In refusing to petition courts on behalf of prisoners who should be considered for what's known as "compassionate release," the federal Bureau of Prisons (BOP) is usurping the decision-making power of judges, argues a recent report released by Human Rights Watch (HRW).
When it passed the Sentencing Reform Act (SRA) in 1984–which eliminated parole and instituted determinate sentencing, but also included so-called "safety valves" to allow for reductions in unjust or unfair sentences–Congress "intended the sentencing judge, not the BOP, to determine whether a prisoner should receive a sentence reduction," says the November 2012 report, co-authored by HRW and Families Against Mandatory Minimums.
Judges are to consider "extraordinary and compelling" circumstances, according to the U.S. Sentencing Commission (USSC), that merit a prisoner's release, such as a terminal illness, incapacitation, or the death of a prisoner's spouse that would force his or her children into foster care.
But prisoners cannot seek compassionate release on their own. Only BOP–which incarcerates more than 218,000 prisoners–has the authority to petition a court for such consideration. According to the federal government's General Accounting Office, BOP does so "infrequently."
Since 1992, in fact, while BOP's population has increased threefold, compassionate releases have remained stagnant, averaging less than two-dozen each year.
"I urged more release for older, chronically ill offenders who couldn't fight their way out of a paper sack, but (BOP) Central Office was simply not interested," retired BOP official Joe Bogan told HRW for the report, which includes more than five-dozen interviews with current and former BOP officials, federal prisoners, family members, lawyers and advocates.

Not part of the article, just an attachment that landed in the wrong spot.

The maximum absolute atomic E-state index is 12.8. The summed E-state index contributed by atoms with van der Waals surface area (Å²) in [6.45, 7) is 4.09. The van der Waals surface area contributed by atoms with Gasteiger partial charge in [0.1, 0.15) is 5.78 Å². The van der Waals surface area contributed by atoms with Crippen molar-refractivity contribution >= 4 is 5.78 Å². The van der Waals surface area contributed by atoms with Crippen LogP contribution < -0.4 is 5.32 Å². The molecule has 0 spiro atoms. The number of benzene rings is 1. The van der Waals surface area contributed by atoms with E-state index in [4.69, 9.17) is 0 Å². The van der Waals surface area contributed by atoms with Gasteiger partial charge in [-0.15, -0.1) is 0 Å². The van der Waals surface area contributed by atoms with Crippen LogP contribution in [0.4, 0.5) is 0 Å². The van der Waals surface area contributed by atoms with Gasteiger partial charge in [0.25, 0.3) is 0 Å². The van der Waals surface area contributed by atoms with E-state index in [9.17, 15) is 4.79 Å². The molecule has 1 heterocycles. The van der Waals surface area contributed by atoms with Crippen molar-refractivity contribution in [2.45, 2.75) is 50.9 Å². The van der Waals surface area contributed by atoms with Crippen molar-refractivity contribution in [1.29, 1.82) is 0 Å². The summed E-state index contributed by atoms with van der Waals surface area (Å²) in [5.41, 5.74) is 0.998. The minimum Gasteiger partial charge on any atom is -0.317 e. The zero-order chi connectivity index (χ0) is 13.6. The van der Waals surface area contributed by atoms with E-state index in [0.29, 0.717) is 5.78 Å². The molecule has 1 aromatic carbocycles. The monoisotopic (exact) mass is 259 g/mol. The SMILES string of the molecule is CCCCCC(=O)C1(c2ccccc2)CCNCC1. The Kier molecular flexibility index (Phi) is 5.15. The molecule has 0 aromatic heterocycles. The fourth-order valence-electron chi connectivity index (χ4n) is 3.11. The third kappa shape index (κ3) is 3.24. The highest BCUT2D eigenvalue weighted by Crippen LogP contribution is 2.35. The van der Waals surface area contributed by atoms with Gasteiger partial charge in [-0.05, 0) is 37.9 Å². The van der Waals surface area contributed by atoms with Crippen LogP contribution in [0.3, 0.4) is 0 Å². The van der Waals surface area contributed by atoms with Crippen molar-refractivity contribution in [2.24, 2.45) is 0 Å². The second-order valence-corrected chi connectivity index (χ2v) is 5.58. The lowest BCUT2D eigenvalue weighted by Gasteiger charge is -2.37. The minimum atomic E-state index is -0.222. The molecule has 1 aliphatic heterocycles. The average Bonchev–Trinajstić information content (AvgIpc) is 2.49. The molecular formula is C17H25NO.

In all of 2011, BOP filed only 30 sentence reduction petitions. BOP had filed 37 such petitions in 2012 as of the report's release. In both years, only petitions based on medical grounds–most of those being for terminally-ill prisoners–were filed.
"[W]hen reviewing prisoner requests for compassionate release, the BOP makes decisions based on the very factors that Congress directed the courts to consider," the report says. "For example, the BOP determines whether an otherwise deserving prisoner might re-offend, how a victim or the community might react to early release, and whether the prisoner has been punished enough."
The report argues that BOP cannot make such independent and impartial determinations because BOP "is a component of the (Department of Justice), directed and supervised by the deputy attorney general." And in spite of what DOJ has acknowledged is an unsustainable $6.2 billion BOP budget and an expanding prison population, it continues to ignore even the most fundamental human rights principles.
"In recent years," the report says, "(DOJ) has taken policy positions averse to any but the most restrictive interpretation of compassionate release, favoring finality of sentences over sentence reductions for extraordinary and compelling reasons."
The report recommends that BOP "reconceptualizes its view of compassionate release" petitions, so that it does so objectively and independently of DOJ and in accordance with USSC guidelines.
The report also recommends that, until Congress enacts amendments to the SRA that explicitly grant prisoners themselves the right to petition for sentence reduction, no DOJ official should "object to bringing compassionate release motions on grounds of public safety, sufficiency of punishment, or other considerations that belong within the courts' purview."
"Keeping a prisoner behind bars when it no longer meaningfully serves any legitimate purpose," the report's authors conclude, "cannot be squared with human dignity and may be cruel as well as senseless."
Source: "The Answer is No: Too Little Compassionate Release in U.S. Federal Prisons," Joint Report by Human Rights Watch and Families Against Mandatory Minimums, November 2012; www.hrw.org
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